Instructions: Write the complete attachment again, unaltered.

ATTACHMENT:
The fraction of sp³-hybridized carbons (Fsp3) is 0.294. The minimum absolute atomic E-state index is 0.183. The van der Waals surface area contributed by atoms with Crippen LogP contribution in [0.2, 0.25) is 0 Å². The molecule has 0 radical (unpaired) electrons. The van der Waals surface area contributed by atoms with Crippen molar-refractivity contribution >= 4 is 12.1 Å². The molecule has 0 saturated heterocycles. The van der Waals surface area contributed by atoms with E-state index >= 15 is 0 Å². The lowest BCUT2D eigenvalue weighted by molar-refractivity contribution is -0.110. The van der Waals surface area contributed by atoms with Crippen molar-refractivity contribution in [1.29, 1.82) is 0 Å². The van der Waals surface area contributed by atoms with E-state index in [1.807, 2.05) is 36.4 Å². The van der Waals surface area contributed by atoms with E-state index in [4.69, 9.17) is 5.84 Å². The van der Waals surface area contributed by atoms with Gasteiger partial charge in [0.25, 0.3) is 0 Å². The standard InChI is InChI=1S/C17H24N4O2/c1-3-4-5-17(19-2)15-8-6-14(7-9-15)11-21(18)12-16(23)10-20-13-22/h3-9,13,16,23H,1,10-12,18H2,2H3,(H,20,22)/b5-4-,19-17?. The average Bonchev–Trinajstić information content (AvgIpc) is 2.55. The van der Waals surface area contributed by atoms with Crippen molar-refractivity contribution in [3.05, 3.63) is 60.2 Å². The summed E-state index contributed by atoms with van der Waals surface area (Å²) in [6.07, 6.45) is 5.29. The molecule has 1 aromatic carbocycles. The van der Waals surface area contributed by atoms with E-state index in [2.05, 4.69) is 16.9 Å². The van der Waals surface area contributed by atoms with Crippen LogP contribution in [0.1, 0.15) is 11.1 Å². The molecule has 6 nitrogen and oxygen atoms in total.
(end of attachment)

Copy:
The fraction of sp³-hybridized carbons (Fsp3) is 0.294. The minimum absolute atomic E-state index is 0.183. The van der Waals surface area contributed by atoms with Crippen LogP contribution in [0.2, 0.25) is 0 Å². The molecule has 0 radical (unpaired) electrons. The van der Waals surface area contributed by atoms with Crippen molar-refractivity contribution >= 4 is 12.1 Å². The molecule has 0 saturated heterocycles. The van der Waals surface area contributed by atoms with E-state index >= 15 is 0 Å². The lowest BCUT2D eigenvalue weighted by molar-refractivity contribution is -0.110. The van der Waals surface area contributed by atoms with Crippen molar-refractivity contribution in [1.29, 1.82) is 0 Å². The van der Waals surface area contributed by atoms with E-state index in [1.807, 2.05) is 36.4 Å². The van der Waals surface area contributed by atoms with E-state index in [4.69, 9.17) is 5.84 Å². The van der Waals surface area contributed by atoms with Gasteiger partial charge in [0.25, 0.3) is 0 Å². The standard InChI is InChI=1S/C17H24N4O2/c1-3-4-5-17(19-2)15-8-6-14(7-9-15)11-21(18)12-16(23)10-20-13-22/h3-9,13,16,23H,1,10-12,18H2,2H3,(H,20,22)/b5-4-,19-17?. The average Bonchev–Trinajstić information content (AvgIpc) is 2.55. The van der Waals surface area contributed by atoms with Crippen molar-refractivity contribution in [3.05, 3.63) is 60.2 Å². The summed E-state index contributed by atoms with van der Waals surface area (Å²) in [6.07, 6.45) is 5.29. The molecule has 1 aromatic carbocycles. The van der Waals surface area contributed by atoms with E-state index in [2.05, 4.69) is 16.9 Å². The van der Waals surface area contributed by atoms with Crippen LogP contribution in [0.1, 0.15) is 11.1 Å². The molecule has 6 nitrogen and oxygen atoms in total.